Building the UHF Cheap Yagi for Satellite Communication
March 16, 2011 3 Comments
One of the reasons to buy the FT-857D transceiver was to experiment with satellite communications. There are many antennas that are suitable for satellite communications in UHF and VHF. After investigating a bit I discovered articles on so-called cheap Yagi antennas that seemed easy to build. I started with the 435MHz Yagi, which is a little easier to build than the 144MHz version.
The antennas were designed by Kent Britain starting in 1994. Kent’s web site contains one document with designs for the satellite bands and another with construction data for other bands. Kent suggest to build the boom from wood, which is what I did. For the elements I used stiff copper wire that I salvaged from a piece of power line that the local utility discarded when they replaced a power pole near my home. At least for the 435Mhz elements, which are about 35cm long, it is stiff enough. The boom is made of a 240cm piece of 18mm-by-36mm lumber. The 6-element Yagi I built does not use the entire 240cm length, only about 75cm. I drilled the holes for the elements with a hand drill.
Three articles by Richard Crow on the AMSAT web site shows how to build satellite UHF and VHF Yagis with a boom made of a lamination of foam board. For some people they might be easier to build than the wood-boom Yagis, and they are lighter. I found that constructing the wood boom with hand tools very easy; I think that cutting and laminating foam boards would have taken me more time.
The antenna was as easy to build as Kent claims. I just built the antenna according to the measurements in his article (Crow gives the same dimensions except for the separation in the driven element, which Kent wrote to me is not critical). I then soldered the coax and tested. The antenna had low SWR without any tuning.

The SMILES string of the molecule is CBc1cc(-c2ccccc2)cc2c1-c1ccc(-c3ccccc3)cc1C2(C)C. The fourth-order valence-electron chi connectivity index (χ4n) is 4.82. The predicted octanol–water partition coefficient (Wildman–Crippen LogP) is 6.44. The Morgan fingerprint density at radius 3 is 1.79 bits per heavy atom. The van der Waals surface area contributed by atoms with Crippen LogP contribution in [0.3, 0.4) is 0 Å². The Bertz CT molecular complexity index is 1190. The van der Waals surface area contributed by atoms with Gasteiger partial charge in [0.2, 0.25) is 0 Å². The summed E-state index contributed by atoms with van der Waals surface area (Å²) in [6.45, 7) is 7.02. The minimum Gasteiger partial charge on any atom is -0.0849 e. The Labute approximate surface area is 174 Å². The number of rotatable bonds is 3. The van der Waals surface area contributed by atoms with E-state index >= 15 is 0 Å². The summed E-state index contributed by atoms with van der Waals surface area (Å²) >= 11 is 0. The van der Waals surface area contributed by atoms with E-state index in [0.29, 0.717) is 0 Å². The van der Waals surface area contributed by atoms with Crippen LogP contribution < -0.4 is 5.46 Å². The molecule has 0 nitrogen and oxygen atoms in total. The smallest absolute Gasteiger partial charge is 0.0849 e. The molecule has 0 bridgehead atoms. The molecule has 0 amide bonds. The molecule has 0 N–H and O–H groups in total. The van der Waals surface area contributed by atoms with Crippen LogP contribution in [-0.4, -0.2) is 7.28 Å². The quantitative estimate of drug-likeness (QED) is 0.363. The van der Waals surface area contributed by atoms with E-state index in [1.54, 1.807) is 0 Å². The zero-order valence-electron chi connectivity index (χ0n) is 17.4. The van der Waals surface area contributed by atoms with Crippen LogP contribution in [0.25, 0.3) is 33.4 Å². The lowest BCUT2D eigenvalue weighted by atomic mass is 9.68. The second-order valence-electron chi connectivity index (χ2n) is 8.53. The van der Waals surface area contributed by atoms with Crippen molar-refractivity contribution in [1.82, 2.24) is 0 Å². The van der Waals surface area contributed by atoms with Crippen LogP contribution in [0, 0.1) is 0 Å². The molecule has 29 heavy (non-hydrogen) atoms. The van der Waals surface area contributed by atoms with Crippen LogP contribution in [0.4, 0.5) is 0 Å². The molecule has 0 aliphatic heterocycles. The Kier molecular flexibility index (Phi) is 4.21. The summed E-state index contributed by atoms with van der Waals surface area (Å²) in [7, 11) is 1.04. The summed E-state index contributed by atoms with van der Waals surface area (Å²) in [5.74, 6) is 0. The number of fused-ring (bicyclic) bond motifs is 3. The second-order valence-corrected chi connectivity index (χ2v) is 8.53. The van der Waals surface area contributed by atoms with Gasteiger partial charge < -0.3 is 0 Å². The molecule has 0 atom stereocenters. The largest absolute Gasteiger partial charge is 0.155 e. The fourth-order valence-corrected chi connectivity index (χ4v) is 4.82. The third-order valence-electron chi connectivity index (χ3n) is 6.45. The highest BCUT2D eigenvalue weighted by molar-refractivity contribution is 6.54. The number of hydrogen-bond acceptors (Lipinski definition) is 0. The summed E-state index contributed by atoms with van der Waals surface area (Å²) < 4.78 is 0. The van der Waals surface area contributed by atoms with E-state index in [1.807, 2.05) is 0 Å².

On the right you can see the discarded power line I used for the elements and the connection of the feed line to the driven element.
After I finished building the antenna, I tried to receive a signal from a couple of satellites, but I heard nothing. The satellites I tried to receive were operational according to the AMSAT web site (click on Sat Status), they were overhead according to the satellite tracking module of Ham Radio Deluxe, but even when the receiver was tuned to the correct frequency and the antenna aimed in the general direction of the satellite, I could not detect any signal. I did not expect this to be easy, so I was not surprised at all.
The next morning I tried again. Again I could not detect the first satellite I tried to receive, but the second attempt was successful; I was able to hear the Morse beacon of CO-58 very clearly. I was very happy. Experiencing the Doppler shift for the first time was really interesting.
[An update from March 18: I was also able to hear people communicating through the FM repeater of AO-51; very cool]
To actually communicate using satellites, I’ll also need a 144Mhz antenna. Richard Crow’s construction articles show how to mount the two Yagis side by side on a camera tripod. The configuration is the same as when two Yagis are mounted on azimuth-elevation rotators. It works on a tripod because Crow’s Yagis are very light; I am not sure that this setup will work well with wooden booms. Kent Britain’s article shows a 5-element 435MHz Yagi and a 2-element 144MHz Yagi on the same boom, one behind the other. This is more convenient, but would be a bit awkward with longer antennas. The Arrow II antenna puts the two Yagis on the same length of boom, one vertically and the other horizontally. This is more compact than putting them one behind the other, but it makes it hard to stow and transport the antenna. This is not an important concern if you keep it mounted outdoors, or if you take it apart when you stow it, but the cheap Yagis are not easy to take apart. I’ll have to ponder this issue for a while.
Satellite communication with a single transceiver also requires a band splitter; fortunately, Kent Britain’s article also shows how to build a simple band splitter; I’ll probably build it after I build the 144MHz Yagi.